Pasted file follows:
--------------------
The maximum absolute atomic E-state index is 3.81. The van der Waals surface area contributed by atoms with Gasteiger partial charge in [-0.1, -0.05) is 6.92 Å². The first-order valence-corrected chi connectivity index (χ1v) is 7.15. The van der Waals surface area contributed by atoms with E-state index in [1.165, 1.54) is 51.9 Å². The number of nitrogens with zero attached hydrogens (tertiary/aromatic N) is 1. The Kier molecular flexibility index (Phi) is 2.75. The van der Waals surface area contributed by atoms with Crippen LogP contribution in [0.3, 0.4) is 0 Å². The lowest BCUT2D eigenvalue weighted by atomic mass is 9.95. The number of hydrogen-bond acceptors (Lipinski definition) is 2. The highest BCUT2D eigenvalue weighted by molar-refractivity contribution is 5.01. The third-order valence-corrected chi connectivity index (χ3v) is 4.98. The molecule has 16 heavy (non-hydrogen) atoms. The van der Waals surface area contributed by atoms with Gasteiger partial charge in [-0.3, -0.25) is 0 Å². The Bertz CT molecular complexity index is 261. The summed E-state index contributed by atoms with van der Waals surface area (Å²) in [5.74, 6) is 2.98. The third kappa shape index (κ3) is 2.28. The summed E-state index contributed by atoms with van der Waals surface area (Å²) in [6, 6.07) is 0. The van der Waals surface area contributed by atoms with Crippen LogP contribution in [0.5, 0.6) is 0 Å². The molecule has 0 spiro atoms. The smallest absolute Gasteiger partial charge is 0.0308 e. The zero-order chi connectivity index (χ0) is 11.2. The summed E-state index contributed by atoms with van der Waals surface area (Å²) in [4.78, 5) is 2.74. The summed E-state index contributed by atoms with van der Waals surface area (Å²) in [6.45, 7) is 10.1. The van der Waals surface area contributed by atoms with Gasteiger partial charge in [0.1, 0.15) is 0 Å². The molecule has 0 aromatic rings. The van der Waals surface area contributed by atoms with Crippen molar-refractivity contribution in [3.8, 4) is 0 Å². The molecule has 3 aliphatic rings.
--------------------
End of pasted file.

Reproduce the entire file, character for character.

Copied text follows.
The maximum absolute atomic E-state index is 3.81. The van der Waals surface area contributed by atoms with Gasteiger partial charge in [-0.1, -0.05) is 6.92 Å². The first-order valence-corrected chi connectivity index (χ1v) is 7.15. The van der Waals surface area contributed by atoms with E-state index in [1.165, 1.54) is 51.9 Å². The number of nitrogens with zero attached hydrogens (tertiary/aromatic N) is 1. The Kier molecular flexibility index (Phi) is 2.75. The van der Waals surface area contributed by atoms with Crippen LogP contribution in [0.3, 0.4) is 0 Å². The lowest BCUT2D eigenvalue weighted by atomic mass is 9.95. The number of hydrogen-bond acceptors (Lipinski definition) is 2. The highest BCUT2D eigenvalue weighted by molar-refractivity contribution is 5.01. The third-order valence-corrected chi connectivity index (χ3v) is 4.98. The molecule has 16 heavy (non-hydrogen) atoms. The van der Waals surface area contributed by atoms with Gasteiger partial charge in [-0.3, -0.25) is 0 Å². The Bertz CT molecular complexity index is 261. The summed E-state index contributed by atoms with van der Waals surface area (Å²) in [5.74, 6) is 2.98. The third kappa shape index (κ3) is 2.28. The summed E-state index contributed by atoms with van der Waals surface area (Å²) in [6, 6.07) is 0. The van der Waals surface area contributed by atoms with Crippen LogP contribution in [0.5, 0.6) is 0 Å². The molecule has 0 spiro atoms. The smallest absolute Gasteiger partial charge is 0.0308 e. The zero-order chi connectivity index (χ0) is 11.2. The summed E-state index contributed by atoms with van der Waals surface area (Å²) in [4.78, 5) is 2.74. The summed E-state index contributed by atoms with van der Waals surface area (Å²) in [6.45, 7) is 10.1. The van der Waals surface area contributed by atoms with Gasteiger partial charge in [0.1, 0.15) is 0 Å². The molecule has 0 aromatic rings. The van der Waals surface area contributed by atoms with Crippen molar-refractivity contribution in [3.8, 4) is 0 Å². The molecule has 3 aliphatic rings.